While there are always costs and risks involved in implementing new technology, faster payments solutions with broad reach and strong safety standards in place could lead to many benefits for society as a whole. The Federal Reserve commissioned a study in 2014 to identify which types of domestic payments had unmet needs for speed. The study found that at least
29 billion transactions, or 12 percent of all U.S. payments annually, could benefit from faster authorization, clearing, settlement and/or availability of funds.
The specific use cases that could benefit most from faster payments include:
- Person-to-person payments, such as paying a friend or a babysitter;
- Certain types of person-to-business payments, such as emergency bill payments or rent payments;
- Certain types of business-to-person payments, such as wage payments for temporary workers or medical insurance claim payments; and
- Certain types of business-to-business payments, such as just-in-time supplier payments.
A fast, safe, ubiquitous payment system could benefit society in the long run by improving payment system efficiency, providing a safe framework for payments, and promoting global competitiveness and interoperability.
Speed and Availability
As consumers and businesses are able to send and receive payments more quickly, this may allow easier cash flow management and more predictable budgeting, spending, and investing. Fast good funds verification could reduce the chance for end users to make unintentional overdrafts and help them avoid costly short-term financing. If faster payment solutions are designed to process payments on a 24×7 basis, end users may benefit from the additional flexibility to quickly complete transactions and monitor accounts at any time. In addition, if faster payments solutions are able to take the place of checks, small businesses and under banked consumers may be able to receive funds more quickly. Over time, business models and processes could change dramatically based on faster funds availability.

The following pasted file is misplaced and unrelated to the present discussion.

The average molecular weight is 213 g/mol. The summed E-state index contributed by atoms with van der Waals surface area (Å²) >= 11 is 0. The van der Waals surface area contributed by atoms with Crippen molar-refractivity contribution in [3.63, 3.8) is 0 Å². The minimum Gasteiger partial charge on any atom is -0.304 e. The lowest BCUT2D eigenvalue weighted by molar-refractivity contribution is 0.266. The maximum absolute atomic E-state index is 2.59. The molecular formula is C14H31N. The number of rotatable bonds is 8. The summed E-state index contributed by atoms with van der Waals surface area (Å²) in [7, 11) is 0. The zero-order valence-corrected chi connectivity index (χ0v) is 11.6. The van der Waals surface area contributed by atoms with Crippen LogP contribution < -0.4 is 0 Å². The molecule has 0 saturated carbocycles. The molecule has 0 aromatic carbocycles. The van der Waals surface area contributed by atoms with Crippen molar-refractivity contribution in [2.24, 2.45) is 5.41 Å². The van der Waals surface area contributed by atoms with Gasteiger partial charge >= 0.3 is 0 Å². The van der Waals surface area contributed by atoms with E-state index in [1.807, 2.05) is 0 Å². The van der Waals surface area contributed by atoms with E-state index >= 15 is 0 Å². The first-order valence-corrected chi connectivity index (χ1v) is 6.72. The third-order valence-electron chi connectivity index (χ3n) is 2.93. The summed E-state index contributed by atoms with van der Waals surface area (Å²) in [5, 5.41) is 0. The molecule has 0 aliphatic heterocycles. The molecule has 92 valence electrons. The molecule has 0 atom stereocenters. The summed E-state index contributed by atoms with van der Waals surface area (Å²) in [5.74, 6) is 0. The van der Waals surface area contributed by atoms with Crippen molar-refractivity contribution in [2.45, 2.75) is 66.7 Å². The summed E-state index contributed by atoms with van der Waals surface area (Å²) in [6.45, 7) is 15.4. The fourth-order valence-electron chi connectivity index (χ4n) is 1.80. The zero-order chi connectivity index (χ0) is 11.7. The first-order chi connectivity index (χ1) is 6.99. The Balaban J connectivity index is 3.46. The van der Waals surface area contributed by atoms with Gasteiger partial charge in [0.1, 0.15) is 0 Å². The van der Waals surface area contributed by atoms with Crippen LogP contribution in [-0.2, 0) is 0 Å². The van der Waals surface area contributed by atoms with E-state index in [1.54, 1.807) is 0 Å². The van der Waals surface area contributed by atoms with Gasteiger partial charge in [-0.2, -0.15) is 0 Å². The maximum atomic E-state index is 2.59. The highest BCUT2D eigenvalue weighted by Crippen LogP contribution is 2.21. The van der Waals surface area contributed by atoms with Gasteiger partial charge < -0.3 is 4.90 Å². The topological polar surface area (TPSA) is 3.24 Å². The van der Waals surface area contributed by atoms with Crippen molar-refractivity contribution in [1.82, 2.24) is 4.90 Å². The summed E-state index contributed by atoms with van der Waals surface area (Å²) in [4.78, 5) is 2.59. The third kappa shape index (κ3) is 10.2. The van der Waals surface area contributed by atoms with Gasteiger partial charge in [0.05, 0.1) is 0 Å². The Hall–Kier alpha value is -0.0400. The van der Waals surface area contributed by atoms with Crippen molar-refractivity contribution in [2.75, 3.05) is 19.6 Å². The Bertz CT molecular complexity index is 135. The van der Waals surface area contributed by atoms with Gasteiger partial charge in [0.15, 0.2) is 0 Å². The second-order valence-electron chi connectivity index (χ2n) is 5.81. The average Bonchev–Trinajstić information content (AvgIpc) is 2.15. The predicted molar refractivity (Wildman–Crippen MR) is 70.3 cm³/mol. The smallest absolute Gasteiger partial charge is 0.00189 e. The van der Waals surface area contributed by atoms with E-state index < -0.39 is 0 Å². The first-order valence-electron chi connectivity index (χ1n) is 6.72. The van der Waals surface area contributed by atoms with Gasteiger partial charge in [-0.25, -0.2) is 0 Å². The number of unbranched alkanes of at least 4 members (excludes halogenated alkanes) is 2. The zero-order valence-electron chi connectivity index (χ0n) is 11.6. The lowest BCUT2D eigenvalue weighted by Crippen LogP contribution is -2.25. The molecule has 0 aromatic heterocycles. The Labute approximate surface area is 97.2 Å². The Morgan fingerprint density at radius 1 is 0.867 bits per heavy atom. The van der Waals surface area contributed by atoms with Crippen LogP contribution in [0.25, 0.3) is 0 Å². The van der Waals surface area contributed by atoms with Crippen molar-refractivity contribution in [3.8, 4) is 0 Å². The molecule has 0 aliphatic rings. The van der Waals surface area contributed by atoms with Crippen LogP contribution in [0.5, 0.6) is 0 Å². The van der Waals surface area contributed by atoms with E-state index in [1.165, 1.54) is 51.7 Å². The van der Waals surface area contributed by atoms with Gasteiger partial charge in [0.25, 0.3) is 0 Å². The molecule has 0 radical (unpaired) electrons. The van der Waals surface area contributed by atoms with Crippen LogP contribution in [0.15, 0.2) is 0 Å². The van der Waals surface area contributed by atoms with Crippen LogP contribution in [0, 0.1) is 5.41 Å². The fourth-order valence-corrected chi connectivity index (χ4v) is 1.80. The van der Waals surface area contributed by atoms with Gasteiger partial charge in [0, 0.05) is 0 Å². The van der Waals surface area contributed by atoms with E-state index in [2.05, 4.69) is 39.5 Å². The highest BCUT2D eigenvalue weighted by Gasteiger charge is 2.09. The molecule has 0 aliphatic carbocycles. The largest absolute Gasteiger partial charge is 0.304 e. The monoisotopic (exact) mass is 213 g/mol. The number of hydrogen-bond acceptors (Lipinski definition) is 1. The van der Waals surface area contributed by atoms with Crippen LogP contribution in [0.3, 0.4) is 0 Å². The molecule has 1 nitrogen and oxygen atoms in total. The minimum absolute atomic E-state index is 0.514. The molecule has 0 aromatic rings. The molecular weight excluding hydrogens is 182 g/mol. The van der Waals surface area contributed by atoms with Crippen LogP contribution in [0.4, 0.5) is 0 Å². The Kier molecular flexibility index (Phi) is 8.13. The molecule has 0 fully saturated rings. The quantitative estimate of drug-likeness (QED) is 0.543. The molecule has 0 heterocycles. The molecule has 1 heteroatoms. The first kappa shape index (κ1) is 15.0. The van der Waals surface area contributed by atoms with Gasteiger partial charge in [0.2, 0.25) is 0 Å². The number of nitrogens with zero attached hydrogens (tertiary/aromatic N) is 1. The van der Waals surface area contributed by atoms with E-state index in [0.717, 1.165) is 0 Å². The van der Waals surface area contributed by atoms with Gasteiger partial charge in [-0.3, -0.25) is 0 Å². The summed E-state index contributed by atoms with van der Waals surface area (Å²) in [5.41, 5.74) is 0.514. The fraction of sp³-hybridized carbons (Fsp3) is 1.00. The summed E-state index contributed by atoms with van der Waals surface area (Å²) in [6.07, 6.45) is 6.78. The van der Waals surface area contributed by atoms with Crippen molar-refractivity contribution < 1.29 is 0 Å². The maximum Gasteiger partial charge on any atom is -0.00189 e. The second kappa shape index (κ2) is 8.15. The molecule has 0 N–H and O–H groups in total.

Payment System Efficiency
Society as a whole could benefit from greater payment system efficiency if fast, ubiquitous electronic payments solutions decrease the cost of operating and maintaining the infrastructure needed for paper-based payments. Society as a whole could benefit from greater payment system efficiency if fast, ubiquitous electronic payments solutions decrease the cost of operating and maintaining the infrastructure needed for paper-based payments. Studies from the UK, Singapore, and Mexico show that faster payments adoption has not caused a noticeable reduction in debit card transactions, but has likely reduced the use of less efficient payment methods such as checks and cash.
Several countries have seen a growth in electronic payment volumes and a reduction in bank branch visits after implementing faster payment systems. If the United States follows a similar trajectory, faster payments could facilitate cost savings to society in the long run.
Risk Management, Safety, and Security
Faster payments could help reduce many of the risks in the current system by shortening the delay between payment initiation, clearing and settlement. Timely confirmation of good funds and certainty of payment finality could benefit both financial institutions and their customers.
While faster payments solutions will introduce new risks, such as operational risks associated with more rigorous processing requirements, there are also broad benefits to be gained if new solutions meet high standards of risk management, safety, and security. When building a new payment system and/or integrating faster payments with existing systems, there are opportunities to include stringent risk management, safety, and security standards even though these standards may not be directly linked to payment speed.
If faster payments solutions incorporate advanced security features and technologies into their design, this may lead to greater public confidence in the payment system in the long run.